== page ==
If Arabella on Wednesday wasn't quite up to the normally high Festival standards, the premiere of a new production of Ariadne auf Naxos at the Prinzregententheater was just about as good as it gets. As the ecstatic strains of the finale faded away, the house erupted for minutes of prolonged cheering and foot-stamping, and many curtain calls. Given that we live in an age of hyperbole, the word “great” is thrown around rather indiscriminately, but not in this case. This performance qualifies as great, one that will withstand the test of time in my memory bank.
Ariadne had its Munich premiere in January 1918 in the exquisite Rococo Cuvilliés Theater. With its reopening recently to celebrate the city's 850th anniversary, it would appear to be a logical venue, but the Company wisely chose to make it more accessible by using the larger Prinzregententheater. With only three performances, it was an extremely hot ticket. Fortunately Munich Opera is bringing it back next July, with an essentially identical cast, but with Bertrand de Billy replacing Kent Nagano. Rumour has it that the run next summer will be filmed for release on DVD.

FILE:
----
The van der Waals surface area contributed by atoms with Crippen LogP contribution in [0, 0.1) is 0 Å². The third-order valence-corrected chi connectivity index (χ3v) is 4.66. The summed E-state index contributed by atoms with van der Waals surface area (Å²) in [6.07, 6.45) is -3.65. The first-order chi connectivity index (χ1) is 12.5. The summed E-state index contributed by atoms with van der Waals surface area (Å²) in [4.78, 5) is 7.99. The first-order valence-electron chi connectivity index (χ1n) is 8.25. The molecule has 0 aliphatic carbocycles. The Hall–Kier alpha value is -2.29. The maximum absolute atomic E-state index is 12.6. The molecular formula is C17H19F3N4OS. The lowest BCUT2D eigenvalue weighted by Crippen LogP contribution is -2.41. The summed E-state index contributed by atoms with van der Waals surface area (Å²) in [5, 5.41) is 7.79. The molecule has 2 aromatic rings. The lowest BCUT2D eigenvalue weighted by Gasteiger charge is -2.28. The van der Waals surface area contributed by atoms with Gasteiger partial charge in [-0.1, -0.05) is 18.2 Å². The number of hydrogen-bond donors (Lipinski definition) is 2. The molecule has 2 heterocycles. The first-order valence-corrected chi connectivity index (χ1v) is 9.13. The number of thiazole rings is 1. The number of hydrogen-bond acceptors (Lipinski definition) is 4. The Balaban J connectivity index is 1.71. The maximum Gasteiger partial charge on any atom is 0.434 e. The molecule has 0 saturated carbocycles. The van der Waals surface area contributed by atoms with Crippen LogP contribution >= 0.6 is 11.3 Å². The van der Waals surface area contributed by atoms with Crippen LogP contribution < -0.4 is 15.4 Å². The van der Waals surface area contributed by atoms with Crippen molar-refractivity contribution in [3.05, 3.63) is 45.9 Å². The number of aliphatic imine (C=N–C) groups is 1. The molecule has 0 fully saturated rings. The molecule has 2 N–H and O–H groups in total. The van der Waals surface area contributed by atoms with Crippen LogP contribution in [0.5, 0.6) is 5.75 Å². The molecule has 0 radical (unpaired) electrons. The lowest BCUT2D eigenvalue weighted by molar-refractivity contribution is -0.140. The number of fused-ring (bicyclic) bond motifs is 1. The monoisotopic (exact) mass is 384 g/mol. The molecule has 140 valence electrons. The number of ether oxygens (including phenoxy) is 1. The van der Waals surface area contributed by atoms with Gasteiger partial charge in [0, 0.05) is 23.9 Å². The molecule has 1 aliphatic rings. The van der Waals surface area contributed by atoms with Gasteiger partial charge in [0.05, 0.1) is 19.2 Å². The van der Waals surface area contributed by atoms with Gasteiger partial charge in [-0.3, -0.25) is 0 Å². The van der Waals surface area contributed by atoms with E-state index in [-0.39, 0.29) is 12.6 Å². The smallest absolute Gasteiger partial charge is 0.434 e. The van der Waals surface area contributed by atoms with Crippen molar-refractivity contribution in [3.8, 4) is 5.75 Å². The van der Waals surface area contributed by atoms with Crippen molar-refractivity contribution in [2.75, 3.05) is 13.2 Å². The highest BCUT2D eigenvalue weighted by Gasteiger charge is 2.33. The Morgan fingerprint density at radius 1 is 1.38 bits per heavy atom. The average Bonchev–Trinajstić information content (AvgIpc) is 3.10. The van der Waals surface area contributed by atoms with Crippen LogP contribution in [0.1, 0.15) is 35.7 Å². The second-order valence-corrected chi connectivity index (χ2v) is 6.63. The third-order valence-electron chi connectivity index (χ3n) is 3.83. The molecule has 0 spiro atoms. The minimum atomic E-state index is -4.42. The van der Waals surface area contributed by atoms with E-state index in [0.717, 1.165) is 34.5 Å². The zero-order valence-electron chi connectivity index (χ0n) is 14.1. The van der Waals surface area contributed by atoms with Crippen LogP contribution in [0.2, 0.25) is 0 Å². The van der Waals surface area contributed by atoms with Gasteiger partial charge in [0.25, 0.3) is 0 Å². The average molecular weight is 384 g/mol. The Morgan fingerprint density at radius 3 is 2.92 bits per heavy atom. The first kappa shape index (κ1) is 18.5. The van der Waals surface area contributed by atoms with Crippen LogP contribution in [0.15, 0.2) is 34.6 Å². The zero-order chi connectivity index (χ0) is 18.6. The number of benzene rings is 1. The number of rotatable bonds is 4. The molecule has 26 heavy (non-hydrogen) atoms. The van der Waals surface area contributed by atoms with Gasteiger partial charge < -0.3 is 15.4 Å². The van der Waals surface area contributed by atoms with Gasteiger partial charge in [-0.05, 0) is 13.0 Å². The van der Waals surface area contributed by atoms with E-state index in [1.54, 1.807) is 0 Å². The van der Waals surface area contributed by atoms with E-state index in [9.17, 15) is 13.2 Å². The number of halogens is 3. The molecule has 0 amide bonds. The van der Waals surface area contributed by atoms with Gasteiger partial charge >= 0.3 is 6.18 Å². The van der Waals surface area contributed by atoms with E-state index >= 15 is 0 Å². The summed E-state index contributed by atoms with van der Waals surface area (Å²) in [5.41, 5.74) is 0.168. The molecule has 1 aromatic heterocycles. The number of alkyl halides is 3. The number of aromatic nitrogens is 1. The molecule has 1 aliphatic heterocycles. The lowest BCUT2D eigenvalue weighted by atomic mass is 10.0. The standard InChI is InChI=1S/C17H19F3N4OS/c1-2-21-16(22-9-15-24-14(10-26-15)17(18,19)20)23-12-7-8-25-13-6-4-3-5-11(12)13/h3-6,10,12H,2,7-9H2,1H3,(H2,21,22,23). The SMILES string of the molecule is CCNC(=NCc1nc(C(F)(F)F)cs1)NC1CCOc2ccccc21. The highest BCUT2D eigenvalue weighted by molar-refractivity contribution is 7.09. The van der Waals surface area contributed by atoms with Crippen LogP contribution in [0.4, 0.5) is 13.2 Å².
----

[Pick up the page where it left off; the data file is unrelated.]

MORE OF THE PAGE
The director of this Ariadne is none other than Canadian Robert Carsen, whose cutting edge productions have won kudos from the Met to Paris Opera. For Munich, he has created an production of layered symbolism that provokes and challenges our conventional views of this piece. Before a bar of music was played, onstage was a ballet studio with dancers warming up in front of mirrored panels. They proceeded to dance the orchestral prelude in pleasant if rather conventional choreography. Setting the prologue in a ballet studio isn't all that surprising, given that Robert Carsen, as the son of important National Ballet patron Walter Carsen, likely grew up in a dance milieu. The predominanatly black modern dress costumes served to lend the focus on the drama and the internal psychological states of the characters.

Carsen's direction tends towards uber-symbolism, with many interesting touches throughout, sometimes surprising and more often than not amusing, refreshing and provocative, and frequently brilliant. In the “seduction scene” in the prologue, in a darkened stage when Zerbinetta tells the Komponist that she isn't what she seems, Damrau takes off her black wig letting her long blond hair tumbling down – a magical moment. The prologue ended with the Komponist in front of the stage, delivering the score to the conductor and then moving to the side where she stays in full view of the audience throughout the opera. The opera was performed without an intermission.